Birmingham,The Stirrer, Black Country

news that matters, campaigns that count

for Birmingham, the Black Country and beyond

MALCOLM McLAREN RIP

09-04-2010

The announcement that the former Sex Pistols manager has died at the age of 64 has produced plenty of comment about the man and his work. Dave Woodhall pays tribute to the far-reaching influence of a controversial impresario.

It’s difficult to know what to say about Malcolm McLaren. He was a shrewd businessman, a trendsetter, a genius at getting publicity and also probably a lot of more negative things.

He managed the New York Dolls, ran the Sex boutique on the Kings Road, gave the world Bow Wow Wow, helped bring hip hip to a wider audience and did little of note for the past twenty years. But all of this is pretty much an irrelevance in the life and works of Malcolm McLaren.

Because what he was most famous for, of course, was shaping and managing the Sex Pistols. To what extent he influenced them is open to debate. Without him they may have still got together and history may have been no different. But probably not.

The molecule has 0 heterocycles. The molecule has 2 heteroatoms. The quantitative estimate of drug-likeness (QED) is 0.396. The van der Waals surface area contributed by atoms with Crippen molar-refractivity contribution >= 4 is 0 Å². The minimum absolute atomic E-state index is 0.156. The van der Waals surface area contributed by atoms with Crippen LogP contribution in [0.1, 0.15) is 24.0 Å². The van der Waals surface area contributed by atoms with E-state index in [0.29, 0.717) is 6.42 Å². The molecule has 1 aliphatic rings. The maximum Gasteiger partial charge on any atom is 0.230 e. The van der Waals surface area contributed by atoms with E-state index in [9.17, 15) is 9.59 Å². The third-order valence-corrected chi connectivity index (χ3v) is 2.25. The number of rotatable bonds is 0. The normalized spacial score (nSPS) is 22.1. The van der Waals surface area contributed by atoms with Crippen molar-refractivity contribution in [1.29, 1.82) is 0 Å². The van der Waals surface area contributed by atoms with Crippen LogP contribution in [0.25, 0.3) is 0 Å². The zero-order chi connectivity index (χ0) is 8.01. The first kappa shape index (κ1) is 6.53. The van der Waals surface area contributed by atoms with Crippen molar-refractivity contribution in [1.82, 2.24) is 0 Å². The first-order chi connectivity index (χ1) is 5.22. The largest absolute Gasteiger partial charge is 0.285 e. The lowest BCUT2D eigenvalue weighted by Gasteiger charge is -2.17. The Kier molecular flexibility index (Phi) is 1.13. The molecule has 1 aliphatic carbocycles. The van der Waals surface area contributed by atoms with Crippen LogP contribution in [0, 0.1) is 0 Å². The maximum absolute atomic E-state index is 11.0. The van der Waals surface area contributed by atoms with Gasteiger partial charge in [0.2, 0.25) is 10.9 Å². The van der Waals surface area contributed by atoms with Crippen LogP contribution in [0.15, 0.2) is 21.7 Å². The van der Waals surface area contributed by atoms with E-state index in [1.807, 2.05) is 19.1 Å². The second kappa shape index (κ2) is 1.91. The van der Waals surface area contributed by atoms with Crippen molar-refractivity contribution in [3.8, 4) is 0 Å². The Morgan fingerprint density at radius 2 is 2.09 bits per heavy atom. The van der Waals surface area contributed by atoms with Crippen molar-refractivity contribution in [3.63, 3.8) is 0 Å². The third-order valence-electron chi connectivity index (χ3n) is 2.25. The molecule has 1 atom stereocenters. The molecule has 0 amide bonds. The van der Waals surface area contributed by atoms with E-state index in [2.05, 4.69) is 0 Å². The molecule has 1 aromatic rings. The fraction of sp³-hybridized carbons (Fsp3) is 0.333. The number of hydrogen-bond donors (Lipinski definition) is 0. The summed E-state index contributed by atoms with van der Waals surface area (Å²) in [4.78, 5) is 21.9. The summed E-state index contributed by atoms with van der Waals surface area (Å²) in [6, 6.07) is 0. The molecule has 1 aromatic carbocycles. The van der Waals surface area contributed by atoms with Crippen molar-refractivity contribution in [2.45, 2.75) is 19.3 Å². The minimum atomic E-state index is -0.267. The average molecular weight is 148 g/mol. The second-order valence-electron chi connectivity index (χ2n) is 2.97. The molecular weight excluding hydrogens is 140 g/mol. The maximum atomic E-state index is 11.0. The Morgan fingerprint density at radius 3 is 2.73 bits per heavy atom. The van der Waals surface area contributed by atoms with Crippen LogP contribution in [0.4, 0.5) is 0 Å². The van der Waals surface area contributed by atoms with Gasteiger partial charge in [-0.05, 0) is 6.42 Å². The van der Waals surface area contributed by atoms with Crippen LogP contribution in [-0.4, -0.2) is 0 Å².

Malcolm McLaren was responsible for the Sex Pistols, and with them the explosion of punk both as a music and as a way of life. So many things became possible; music, publishing, writing. If there was something you wanted to do, you didn’t have to persuade anyone else any more – you went ahead and did it yourself.

Record companies, publishers, fashion houses - the means of production were now in the hands of the artists. As Jeff Horton, who went on to run punk’s spiritual home, the 100 Club in London, later said, “The Pistols changed the country from black and white to colour.”

As years went by and technology improved we got fanzines (music and football), blogs and independent news websites. Without the impetus provided by the punk revolution these developments might never have taken place.

I never met Malcolm McLaren but from what I’ve been told from people who did know him, I probably wouldn’t have liked him very much. That’s not the point.

The point is that without Malcolm McLaren my life and the lives of everyone in the creative and artistic world would be different. Very few people can claim to have had such an impact. We owe him our thanks.

DISCUSS THIS ON THE STIRRER FORUM

Google

The Stirrer Forum

The Stirrer home

valid xhtml

©The Stirrer